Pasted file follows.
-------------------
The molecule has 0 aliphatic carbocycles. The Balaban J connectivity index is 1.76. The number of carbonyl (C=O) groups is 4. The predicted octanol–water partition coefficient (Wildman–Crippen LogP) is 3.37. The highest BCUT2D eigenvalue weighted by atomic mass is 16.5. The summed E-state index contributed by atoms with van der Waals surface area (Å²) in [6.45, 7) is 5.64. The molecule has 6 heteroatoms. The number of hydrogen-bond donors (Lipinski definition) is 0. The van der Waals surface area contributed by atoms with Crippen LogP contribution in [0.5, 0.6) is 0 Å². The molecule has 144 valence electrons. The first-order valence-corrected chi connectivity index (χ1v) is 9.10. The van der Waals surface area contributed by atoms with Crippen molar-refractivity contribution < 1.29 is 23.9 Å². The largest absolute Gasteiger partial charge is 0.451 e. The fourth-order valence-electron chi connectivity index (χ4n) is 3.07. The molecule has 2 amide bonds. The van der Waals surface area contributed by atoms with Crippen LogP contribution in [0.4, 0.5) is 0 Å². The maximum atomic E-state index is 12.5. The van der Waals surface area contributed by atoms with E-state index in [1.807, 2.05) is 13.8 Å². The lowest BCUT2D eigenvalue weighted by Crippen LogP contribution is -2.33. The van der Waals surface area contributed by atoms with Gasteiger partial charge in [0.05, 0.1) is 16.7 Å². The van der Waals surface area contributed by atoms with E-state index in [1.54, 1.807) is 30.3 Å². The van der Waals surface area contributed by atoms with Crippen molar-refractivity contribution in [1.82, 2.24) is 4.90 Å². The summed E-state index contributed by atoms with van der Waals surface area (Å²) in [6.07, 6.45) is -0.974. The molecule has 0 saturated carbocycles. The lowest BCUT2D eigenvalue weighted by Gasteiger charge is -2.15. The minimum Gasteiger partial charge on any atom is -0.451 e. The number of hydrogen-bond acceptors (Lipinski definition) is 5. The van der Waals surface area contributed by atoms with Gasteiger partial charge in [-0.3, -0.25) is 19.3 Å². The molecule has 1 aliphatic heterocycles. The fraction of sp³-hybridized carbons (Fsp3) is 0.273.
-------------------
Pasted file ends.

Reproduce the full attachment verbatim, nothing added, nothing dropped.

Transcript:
The molecule has 0 aliphatic carbocycles. The Balaban J connectivity index is 1.76. The number of carbonyl (C=O) groups is 4. The predicted octanol–water partition coefficient (Wildman–Crippen LogP) is 3.37. The highest BCUT2D eigenvalue weighted by atomic mass is 16.5. The summed E-state index contributed by atoms with van der Waals surface area (Å²) in [6.45, 7) is 5.64. The molecule has 6 heteroatoms. The number of hydrogen-bond donors (Lipinski definition) is 0. The van der Waals surface area contributed by atoms with Crippen LogP contribution in [0.5, 0.6) is 0 Å². The molecule has 144 valence electrons. The first-order valence-corrected chi connectivity index (χ1v) is 9.10. The van der Waals surface area contributed by atoms with Crippen molar-refractivity contribution < 1.29 is 23.9 Å². The largest absolute Gasteiger partial charge is 0.451 e. The fourth-order valence-electron chi connectivity index (χ4n) is 3.07. The molecule has 2 amide bonds. The van der Waals surface area contributed by atoms with Crippen LogP contribution in [0.4, 0.5) is 0 Å². The maximum atomic E-state index is 12.5. The van der Waals surface area contributed by atoms with E-state index in [1.807, 2.05) is 13.8 Å². The lowest BCUT2D eigenvalue weighted by Crippen LogP contribution is -2.33. The van der Waals surface area contributed by atoms with Gasteiger partial charge in [0.05, 0.1) is 16.7 Å². The van der Waals surface area contributed by atoms with E-state index in [1.54, 1.807) is 30.3 Å². The van der Waals surface area contributed by atoms with Crippen molar-refractivity contribution in [1.82, 2.24) is 4.90 Å². The summed E-state index contributed by atoms with van der Waals surface area (Å²) in [6.07, 6.45) is -0.974. The molecule has 0 saturated carbocycles. The lowest BCUT2D eigenvalue weighted by Gasteiger charge is -2.15. The minimum Gasteiger partial charge on any atom is -0.451 e. The number of hydrogen-bond acceptors (Lipinski definition) is 5. The van der Waals surface area contributed by atoms with Gasteiger partial charge in [-0.3, -0.25) is 19.3 Å². The molecule has 1 aliphatic heterocycles. The fraction of sp³-hybridized carbons (Fsp3) is 0.273.